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Vice Media CEO Nancy Dubuc participated in the fifth annual Fast Company Innovation Festival on Tuesday in New York. In front of a crowd at the Caldwell Factory in Manhattan’s Chelsea neighborhood, Dubuc sat down with Fast Company‘s editor in chief, Stephanie Mehta, for her first interview since Vice’s acquisition of Refinery29.
During her chat with Mehta, Dubuc shared her goal to expand Refinery29’s international reach. “[Refinery29 has] a relatively small business but [is] successful in the U.K. and in parts of Germany,” said Dubuc. “A little over 50 percent of [Vice’s] eyeballs are generated outside of the U.S., all over the world, Latin America, the APAC region, the Middle East, so it’s a great opportunity for us to take Refinery as a brand out expansively, much more globally, and that was an easy lift for us.”
Even with global expansion, Dubuc told Mehta that she expects to maintain local authenticity for both media brands.
“What keeps us young and the spirit of the brand authentic, the real local spirit, the global expansion of the brand and the fact that we produce so much of our content locally and globally is also what keeps us very authentic,” she said. “We’re a highly trusted brand and a highly authentic and individualized brand.”
Dubuc added: “Our journalists do not necessarily look like the journalists you might see on NBC News or other traditional broadcast news. We spent a lot of time covering climate long before anyone was covering climate.”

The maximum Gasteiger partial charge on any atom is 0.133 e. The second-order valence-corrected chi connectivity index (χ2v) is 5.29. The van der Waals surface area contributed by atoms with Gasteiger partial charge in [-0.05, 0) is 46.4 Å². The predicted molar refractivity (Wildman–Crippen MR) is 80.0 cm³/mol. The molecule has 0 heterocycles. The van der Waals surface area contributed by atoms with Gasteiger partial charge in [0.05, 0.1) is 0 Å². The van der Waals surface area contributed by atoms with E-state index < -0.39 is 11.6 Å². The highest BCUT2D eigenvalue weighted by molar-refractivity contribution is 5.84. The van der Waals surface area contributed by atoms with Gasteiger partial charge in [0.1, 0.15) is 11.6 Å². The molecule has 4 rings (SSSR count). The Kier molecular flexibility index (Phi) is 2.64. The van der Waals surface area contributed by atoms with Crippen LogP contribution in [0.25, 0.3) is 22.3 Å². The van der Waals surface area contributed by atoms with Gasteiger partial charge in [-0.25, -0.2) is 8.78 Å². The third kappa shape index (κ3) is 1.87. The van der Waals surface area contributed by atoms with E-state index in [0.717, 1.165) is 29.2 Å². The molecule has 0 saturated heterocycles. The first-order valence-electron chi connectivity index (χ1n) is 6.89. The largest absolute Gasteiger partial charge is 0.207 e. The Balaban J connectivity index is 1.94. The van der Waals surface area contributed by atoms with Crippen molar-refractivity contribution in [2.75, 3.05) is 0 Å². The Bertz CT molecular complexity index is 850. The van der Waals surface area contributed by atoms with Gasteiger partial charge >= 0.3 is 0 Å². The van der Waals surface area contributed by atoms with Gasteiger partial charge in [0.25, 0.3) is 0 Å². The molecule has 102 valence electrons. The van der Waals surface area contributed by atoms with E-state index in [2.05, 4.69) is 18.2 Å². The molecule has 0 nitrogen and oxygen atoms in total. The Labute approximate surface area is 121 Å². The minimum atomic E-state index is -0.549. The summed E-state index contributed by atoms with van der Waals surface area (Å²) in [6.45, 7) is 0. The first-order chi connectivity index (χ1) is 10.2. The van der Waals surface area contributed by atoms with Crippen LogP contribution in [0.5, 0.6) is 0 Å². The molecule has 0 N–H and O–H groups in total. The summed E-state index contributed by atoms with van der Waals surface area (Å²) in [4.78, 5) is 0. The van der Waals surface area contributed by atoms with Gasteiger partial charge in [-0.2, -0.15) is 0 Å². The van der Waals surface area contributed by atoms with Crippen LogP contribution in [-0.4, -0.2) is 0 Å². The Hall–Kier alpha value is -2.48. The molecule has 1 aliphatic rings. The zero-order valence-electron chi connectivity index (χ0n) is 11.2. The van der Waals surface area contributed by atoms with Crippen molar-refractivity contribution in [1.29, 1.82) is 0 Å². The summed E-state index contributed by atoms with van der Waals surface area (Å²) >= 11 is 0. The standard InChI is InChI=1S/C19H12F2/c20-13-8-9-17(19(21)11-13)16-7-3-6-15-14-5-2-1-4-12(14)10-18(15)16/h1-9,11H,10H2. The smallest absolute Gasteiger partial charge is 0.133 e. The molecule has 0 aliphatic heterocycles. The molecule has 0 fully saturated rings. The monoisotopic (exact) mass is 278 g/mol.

Vice Media Group on Monday announced that it had successfully completed the acquisition of Refinery29. The site’s co-founders and co-CEOs Philippe von Borries and Justin Stefano will step away from day-to-day operations and into advisory roles with a new leadership team assembled by Dubuc. In addition, co-founder Christene Barberich will continue her role as global editor in chief of Refinery29 and co-founder Piera Gelardi will continue to shape the future of the Refinery29 brand as executive creative director.
At the Fast Company Innovation Festival, Dubuc — who stepped into her role at Vice in May 2018 to replace Vice’s controversial founder, Shane Smith — also spoke about wanting to discharge the “bro culture” narrative that remains attached to the brand.
“I’ve been in the seat now almost 18 months and haven’t done an interview or had a panel where the bro culture hasn’t come up,” said Dubuc. “I know that many of my peers who are men have also had cultural situations that they’ve had to endure at their companies as well, but I don’t think have had to endure the same, constant drumbeat about their cultures that we’ve had to [as women].”
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